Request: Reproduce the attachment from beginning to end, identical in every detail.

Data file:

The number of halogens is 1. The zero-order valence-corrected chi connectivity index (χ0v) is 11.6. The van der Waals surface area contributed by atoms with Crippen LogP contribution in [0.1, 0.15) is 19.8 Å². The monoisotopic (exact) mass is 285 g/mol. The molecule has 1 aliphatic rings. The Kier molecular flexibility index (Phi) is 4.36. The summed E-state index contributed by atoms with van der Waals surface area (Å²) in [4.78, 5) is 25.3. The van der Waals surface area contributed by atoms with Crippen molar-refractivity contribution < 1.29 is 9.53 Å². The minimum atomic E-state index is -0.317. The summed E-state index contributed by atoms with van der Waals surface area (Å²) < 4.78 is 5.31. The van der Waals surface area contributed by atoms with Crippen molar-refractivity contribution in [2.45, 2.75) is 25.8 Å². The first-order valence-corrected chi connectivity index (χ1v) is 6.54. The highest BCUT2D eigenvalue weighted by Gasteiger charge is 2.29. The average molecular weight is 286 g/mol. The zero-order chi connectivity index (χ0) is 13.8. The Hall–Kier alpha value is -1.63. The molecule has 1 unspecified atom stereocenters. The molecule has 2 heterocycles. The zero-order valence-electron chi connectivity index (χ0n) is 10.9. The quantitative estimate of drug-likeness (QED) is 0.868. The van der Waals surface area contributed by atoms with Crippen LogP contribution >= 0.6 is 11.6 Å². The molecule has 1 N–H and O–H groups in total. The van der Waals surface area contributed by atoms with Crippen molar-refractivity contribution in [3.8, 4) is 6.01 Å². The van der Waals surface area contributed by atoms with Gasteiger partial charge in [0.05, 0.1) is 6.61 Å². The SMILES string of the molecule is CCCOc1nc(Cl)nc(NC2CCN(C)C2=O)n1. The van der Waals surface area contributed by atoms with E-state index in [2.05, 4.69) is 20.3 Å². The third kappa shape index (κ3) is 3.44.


The number of halogens is 1. The zero-order valence-corrected chi connectivity index (χ0v) is 11.6. The van der Waals surface area contributed by atoms with Crippen LogP contribution in [0.1, 0.15) is 19.8 Å². The monoisotopic (exact) mass is 285 g/mol. The molecule has 1 aliphatic rings. The Kier molecular flexibility index (Phi) is 4.36. The summed E-state index contributed by atoms with van der Waals surface area (Å²) in [4.78, 5) is 25.3. The van der Waals surface area contributed by atoms with Crippen molar-refractivity contribution < 1.29 is 9.53 Å². The minimum atomic E-state index is -0.317. The summed E-state index contributed by atoms with van der Waals surface area (Å²) < 4.78 is 5.31. The van der Waals surface area contributed by atoms with Crippen molar-refractivity contribution in [2.45, 2.75) is 25.8 Å². The first-order valence-corrected chi connectivity index (χ1v) is 6.54. The highest BCUT2D eigenvalue weighted by Gasteiger charge is 2.29. The average molecular weight is 286 g/mol. The zero-order chi connectivity index (χ0) is 13.8. The Hall–Kier alpha value is -1.63. The molecule has 1 unspecified atom stereocenters. The molecule has 2 heterocycles. The zero-order valence-electron chi connectivity index (χ0n) is 10.9. The quantitative estimate of drug-likeness (QED) is 0.868. The van der Waals surface area contributed by atoms with Crippen LogP contribution >= 0.6 is 11.6 Å². The molecule has 1 N–H and O–H groups in total. The van der Waals surface area contributed by atoms with Crippen molar-refractivity contribution in [3.8, 4) is 6.01 Å². The van der Waals surface area contributed by atoms with Gasteiger partial charge in [0.05, 0.1) is 6.61 Å². The SMILES string of the molecule is CCCOc1nc(Cl)nc(NC2CCN(C)C2=O)n1. The van der Waals surface area contributed by atoms with E-state index in [2.05, 4.69) is 20.3 Å². The third kappa shape index (κ3) is 3.44.